Yes, of course! However, the amount of training must be carefully considered, otherwise one will find that one has not mastered the art. There are, however, plenty of resources on the Web which I can personally recommend:
Some of them have “classes,” or tutorials, for beginners to beginners. They usually take the form of playing simple, basic patterns.
My main experience is in a little school at the side of the park, run by the National Society for the Prevention of Cruelty to Children. They are run by schoolkids, who were so impressed by my skills that they hired us for an entry-level workshop on violin playing for the general public – where we were the only ones in a room with a teacher on a piano.
The workshop consisted of two parts. One part was teaching you how to play the violin, and the other side was the lessons where I’d learn how to practice and improve my technique.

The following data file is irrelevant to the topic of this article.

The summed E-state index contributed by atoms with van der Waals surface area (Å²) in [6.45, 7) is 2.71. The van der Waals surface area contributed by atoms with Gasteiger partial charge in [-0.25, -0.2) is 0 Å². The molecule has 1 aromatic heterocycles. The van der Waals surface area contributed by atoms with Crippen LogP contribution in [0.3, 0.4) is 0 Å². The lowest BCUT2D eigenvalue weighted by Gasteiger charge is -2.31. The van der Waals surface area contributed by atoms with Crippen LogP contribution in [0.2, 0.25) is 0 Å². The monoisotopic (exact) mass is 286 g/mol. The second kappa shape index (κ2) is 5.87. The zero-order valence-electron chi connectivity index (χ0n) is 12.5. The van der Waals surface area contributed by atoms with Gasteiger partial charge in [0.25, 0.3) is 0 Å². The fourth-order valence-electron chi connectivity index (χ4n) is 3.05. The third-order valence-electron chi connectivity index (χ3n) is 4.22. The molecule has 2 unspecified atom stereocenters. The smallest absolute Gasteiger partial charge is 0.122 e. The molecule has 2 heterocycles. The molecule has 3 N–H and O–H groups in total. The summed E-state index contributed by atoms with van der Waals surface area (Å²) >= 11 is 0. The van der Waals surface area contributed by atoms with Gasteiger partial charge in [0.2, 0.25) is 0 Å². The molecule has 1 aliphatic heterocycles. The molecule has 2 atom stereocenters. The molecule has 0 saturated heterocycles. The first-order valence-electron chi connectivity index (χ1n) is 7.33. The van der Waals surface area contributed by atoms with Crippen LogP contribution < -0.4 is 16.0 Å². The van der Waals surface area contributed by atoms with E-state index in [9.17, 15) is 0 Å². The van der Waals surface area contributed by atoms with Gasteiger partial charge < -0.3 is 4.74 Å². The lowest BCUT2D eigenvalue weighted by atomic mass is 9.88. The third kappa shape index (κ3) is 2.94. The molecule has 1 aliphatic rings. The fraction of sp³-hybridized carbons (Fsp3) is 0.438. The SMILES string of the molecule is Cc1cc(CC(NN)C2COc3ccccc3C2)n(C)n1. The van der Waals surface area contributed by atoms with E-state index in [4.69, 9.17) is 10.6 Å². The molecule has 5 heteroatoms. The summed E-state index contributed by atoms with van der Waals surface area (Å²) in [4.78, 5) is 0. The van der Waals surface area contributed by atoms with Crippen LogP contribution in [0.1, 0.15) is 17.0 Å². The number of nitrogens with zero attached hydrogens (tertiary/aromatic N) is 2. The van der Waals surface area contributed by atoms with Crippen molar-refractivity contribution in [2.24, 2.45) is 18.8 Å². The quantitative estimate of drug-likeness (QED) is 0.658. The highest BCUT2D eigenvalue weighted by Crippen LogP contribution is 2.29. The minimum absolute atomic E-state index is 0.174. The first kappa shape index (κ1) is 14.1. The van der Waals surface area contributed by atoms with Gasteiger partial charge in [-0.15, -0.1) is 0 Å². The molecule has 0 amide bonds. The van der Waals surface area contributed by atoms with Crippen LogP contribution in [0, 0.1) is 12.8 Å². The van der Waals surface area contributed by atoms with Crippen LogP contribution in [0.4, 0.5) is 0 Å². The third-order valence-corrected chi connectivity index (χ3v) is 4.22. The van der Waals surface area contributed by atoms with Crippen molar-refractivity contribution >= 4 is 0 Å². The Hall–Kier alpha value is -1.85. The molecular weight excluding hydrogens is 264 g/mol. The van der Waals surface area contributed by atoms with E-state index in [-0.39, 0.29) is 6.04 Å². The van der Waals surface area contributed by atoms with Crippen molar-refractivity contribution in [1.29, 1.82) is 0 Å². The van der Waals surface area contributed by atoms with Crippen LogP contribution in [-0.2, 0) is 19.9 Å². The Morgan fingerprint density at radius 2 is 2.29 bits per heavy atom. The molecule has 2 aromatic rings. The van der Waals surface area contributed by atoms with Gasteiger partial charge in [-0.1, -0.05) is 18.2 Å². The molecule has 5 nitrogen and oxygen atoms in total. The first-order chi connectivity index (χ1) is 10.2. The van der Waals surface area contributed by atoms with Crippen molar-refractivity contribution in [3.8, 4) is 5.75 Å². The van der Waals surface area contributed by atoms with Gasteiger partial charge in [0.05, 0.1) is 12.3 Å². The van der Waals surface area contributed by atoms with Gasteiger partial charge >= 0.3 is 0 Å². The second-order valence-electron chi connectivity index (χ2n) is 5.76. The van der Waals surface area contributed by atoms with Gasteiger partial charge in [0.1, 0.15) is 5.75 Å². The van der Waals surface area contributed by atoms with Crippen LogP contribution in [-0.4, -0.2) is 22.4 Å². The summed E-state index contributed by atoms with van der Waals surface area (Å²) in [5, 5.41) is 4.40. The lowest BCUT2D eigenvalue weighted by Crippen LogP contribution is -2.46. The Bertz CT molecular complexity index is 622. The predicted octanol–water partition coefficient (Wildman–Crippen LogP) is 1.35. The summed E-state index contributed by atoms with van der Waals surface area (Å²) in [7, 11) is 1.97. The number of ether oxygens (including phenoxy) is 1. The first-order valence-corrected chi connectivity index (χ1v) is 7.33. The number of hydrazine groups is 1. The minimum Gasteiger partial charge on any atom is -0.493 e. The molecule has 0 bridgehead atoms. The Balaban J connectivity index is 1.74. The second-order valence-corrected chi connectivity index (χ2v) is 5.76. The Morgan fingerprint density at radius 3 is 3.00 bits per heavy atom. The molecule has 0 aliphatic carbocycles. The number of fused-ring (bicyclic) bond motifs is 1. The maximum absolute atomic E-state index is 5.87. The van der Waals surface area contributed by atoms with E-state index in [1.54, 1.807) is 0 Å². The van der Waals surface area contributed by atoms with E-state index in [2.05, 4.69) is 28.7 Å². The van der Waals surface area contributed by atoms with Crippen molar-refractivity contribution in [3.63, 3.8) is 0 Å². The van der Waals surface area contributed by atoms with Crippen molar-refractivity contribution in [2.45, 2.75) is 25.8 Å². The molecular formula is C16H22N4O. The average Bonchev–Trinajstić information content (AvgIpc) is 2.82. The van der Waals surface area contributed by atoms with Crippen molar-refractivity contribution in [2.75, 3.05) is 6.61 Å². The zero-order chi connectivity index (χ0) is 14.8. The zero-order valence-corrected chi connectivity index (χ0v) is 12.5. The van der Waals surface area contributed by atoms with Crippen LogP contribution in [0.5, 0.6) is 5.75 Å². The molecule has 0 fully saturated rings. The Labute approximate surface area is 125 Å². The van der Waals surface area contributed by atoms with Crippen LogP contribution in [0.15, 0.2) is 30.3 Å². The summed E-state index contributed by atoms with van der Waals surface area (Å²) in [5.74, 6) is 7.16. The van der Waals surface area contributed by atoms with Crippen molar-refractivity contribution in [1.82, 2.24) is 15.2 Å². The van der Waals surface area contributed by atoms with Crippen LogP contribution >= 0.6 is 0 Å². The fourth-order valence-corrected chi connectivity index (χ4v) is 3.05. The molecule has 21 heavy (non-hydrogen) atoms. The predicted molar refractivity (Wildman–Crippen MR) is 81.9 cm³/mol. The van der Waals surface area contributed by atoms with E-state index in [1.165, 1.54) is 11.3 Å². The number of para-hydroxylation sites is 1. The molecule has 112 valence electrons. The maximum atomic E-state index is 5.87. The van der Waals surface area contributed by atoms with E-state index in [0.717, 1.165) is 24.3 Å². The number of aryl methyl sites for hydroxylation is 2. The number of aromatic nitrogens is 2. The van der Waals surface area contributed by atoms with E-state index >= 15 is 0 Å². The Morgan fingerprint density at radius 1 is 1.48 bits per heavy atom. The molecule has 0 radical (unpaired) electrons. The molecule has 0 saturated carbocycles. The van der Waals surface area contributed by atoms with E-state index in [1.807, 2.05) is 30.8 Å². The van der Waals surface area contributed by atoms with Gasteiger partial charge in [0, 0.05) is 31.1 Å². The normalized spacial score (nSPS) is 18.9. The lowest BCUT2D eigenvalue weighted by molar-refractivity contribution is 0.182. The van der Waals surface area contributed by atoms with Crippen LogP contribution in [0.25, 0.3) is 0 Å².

The first two days I practiced on my own until I could play all the way through, in the small group there. We played in the morning, the afternoon, the evenings, and at the weekends. We played to about four or five other teachers with me until we hit the four hour mark.
If you’re willing to teach yourself, I’d strongly advise that you work towards the end of the eight-week course as much as possible: after two weeks, you might actually need the help of someone or a group of friends to complete the course successfully.
If you have been playing the violin for awhile and you’re looking for something easy for a quick beginners course, the following links are great:
beginner violin lessons near me, violin techniques for beginners, professor violin, suzuki violin timeline, learn violin online app